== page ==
Smile! You’ve Just Been Spotted!

Technologies have in most recent years successfully invaded and integrated themselves into contemporary social spaces. Audiences are constantly consuming information from laptops, mobiles and tablets and as it would appear would much rather converse to our friends in the screens, than the real and living people who surround us, which arises the question, are we anti-social or social? As technologically savvy as we have become, are we possibly redefining the traditional social and public space as ‘people make places, more than places make people’. I for one know that I always have my phone on me, even though I may be in a social space. If I am on the train heading into university, I will be texting my friends arranging where to meet and possibly even scrolling through my Instagram, uploading photos taken as the day goes on. However I am also often using the app snapchat, where I am able to send quick snapshots of photos I have taken accompanied with text and whilst the majority of the time, these snaps may be …

An Exploration Into the Capacity of … Um … Yeah …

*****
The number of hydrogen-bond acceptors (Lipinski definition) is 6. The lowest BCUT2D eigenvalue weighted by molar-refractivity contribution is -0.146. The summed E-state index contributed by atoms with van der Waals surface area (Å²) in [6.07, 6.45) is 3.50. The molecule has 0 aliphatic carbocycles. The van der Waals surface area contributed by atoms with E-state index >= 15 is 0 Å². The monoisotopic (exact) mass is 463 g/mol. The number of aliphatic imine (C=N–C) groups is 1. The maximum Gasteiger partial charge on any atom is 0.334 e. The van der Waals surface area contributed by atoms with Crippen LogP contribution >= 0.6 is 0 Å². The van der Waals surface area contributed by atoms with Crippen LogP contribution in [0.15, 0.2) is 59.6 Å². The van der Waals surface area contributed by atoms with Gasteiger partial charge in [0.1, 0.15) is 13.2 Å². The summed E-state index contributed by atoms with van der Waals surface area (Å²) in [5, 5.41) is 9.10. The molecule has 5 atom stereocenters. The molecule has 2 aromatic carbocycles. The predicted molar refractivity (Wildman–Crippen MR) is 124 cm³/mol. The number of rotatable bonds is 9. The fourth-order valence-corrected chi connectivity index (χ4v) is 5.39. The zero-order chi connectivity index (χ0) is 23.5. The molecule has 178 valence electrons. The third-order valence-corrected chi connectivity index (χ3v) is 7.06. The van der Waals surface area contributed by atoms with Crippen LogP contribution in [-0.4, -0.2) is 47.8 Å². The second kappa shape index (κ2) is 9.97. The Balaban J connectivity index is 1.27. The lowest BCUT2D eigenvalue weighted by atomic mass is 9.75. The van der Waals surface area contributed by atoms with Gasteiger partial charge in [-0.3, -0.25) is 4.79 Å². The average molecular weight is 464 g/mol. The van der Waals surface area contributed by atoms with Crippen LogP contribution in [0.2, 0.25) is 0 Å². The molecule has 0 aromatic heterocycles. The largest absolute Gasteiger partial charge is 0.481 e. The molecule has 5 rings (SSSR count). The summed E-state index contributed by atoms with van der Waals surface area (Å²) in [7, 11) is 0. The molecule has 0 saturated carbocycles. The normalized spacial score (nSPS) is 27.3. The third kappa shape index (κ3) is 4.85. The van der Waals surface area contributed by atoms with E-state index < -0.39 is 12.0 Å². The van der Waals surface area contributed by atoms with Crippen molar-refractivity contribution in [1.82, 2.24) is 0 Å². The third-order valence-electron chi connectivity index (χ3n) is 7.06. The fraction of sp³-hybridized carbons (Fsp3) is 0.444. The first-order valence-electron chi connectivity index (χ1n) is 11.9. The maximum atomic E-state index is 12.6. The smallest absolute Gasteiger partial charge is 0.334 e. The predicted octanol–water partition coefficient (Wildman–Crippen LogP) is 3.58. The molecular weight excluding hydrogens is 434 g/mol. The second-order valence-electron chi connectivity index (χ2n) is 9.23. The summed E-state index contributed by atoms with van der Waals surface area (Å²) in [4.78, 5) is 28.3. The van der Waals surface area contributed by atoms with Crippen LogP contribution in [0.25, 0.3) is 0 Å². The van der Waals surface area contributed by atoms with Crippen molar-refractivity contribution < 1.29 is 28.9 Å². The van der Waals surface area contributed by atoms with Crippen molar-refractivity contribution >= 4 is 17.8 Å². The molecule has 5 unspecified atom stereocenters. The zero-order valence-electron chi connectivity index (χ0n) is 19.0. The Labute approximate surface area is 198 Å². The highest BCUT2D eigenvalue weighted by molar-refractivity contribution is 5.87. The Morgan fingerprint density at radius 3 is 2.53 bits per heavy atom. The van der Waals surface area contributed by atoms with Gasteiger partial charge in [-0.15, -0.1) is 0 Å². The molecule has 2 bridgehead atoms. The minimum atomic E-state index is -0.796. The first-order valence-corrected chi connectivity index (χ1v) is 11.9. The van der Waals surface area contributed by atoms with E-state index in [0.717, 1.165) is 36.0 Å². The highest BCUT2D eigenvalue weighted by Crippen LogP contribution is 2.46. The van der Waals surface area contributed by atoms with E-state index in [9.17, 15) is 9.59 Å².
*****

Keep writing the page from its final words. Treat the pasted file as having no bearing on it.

Attention and distraction. As university students, never have we been so familiar with the two. One minute you are touch typing fantastic study notes, whilst reading the upcoming slides and acknowledging the lecturer. The next you are in another world. Most probably a digital one. Arranging to catch up with our friends after the lecture for a coffee, though where is the best place on campus for a coffee? Suddenly however you drift back into the surrounding of the lecture hall trying to catch up with what you have missed. The decrease of attention spans in younger generations is often credited to the rise in technologies. Now one would think that technology has made us brilliant multi-taskers though as Microsoft has researched, it appears that human attention spans have dropped below the level attributed to a goldfish. Previously, I had just thought that there was attention and distraction, however as Sohlberg and Mateer have suggested, attention can be understood in three different forms, these being sustained, selective and alternating. Sustained attention is more commonly referred to …